Breast Cancer

Introduction

Breast cancer is the most common cancer among women. The number of women diagnosed with breast cancer is increasing at an average of 3% annually. Women of all age groups are affected but are more common in women above 40 years old.

Symptoms

  • Breast lump
  • Skin changes
  • Nipple discharge

Diagnosis

Early and rapid diagnosis is vital because more than 90% of breast cancer can be cured when detected and treated early. Typically this will involve a number of tests which can be arranged together to ensure treatment can be started as soon as possible once the diagnosis is confirmed.

These will include baseline blood tests to check your body function and fitness for therapy, mammogram with ultrasound guided biopsy, full body imaging to exclude disease spread to other parts of the body.

Treatment Options

We offer all the up-to-date treatment options in keeping with the latest advances. We will discuss the best options available based on the staging of the cancer with every individual. No two cancers are the same and no two individuals are the same. Therefore the treatment should also be highly personalized.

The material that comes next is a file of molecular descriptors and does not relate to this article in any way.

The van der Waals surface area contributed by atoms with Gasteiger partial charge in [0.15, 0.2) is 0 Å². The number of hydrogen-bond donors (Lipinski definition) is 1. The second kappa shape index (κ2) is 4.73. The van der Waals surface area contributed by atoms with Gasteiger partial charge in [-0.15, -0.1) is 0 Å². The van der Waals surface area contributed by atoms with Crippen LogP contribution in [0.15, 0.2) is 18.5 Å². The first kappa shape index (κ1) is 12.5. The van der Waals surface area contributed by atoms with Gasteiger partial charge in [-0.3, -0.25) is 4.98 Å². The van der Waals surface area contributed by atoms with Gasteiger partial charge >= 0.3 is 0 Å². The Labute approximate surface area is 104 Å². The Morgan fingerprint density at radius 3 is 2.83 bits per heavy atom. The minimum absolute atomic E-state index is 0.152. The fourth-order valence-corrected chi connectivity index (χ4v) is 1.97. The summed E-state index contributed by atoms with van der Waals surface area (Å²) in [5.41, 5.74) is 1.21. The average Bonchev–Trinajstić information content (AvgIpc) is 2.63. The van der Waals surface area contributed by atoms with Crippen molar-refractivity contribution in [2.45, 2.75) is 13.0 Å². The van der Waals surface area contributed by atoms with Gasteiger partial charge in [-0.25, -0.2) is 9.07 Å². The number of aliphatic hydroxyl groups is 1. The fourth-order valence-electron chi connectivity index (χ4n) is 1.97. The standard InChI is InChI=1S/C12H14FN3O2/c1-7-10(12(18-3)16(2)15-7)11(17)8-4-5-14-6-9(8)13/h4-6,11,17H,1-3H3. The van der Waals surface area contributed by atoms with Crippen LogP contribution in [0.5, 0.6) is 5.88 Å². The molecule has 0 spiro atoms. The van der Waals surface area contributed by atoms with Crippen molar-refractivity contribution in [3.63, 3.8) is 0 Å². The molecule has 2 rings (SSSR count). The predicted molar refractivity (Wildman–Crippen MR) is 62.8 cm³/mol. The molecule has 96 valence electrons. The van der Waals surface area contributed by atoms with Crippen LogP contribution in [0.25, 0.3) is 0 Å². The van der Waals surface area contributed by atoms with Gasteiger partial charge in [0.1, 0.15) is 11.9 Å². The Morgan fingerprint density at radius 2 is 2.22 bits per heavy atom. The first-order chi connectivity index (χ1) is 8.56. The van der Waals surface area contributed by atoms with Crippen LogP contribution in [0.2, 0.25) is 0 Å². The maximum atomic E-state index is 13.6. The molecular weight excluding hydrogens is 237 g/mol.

Treatments option may include one or more of the following modalities:  Surgery, chemotherapy, radiotherapy, targeted therapy and hormonal therapy.

The choice and sequence of the therapies will be planned at the outset to ensure the best outcome for your breast cancer.

As more and more young women are diagnosed with breast cancer, some women might not have started a family yet, so fertility issues will also be discussed in this sub-group of patients.

Prevention and Screening

Breast cancer screening with mammogram is recommended for all women above the age of 40. Younger women may be invited for screening if they have a strong family history of breast cancer.

There are other preventive measures to reduce the risk of breast cancer, these include:

  • Regular exercise
  • Eating 5 portions of fruits and vegetables per day
  • Avoid or moderate intake of alcohol
  • Breast Feeding
  • Avoid Hormone replacement therapy (HRT)
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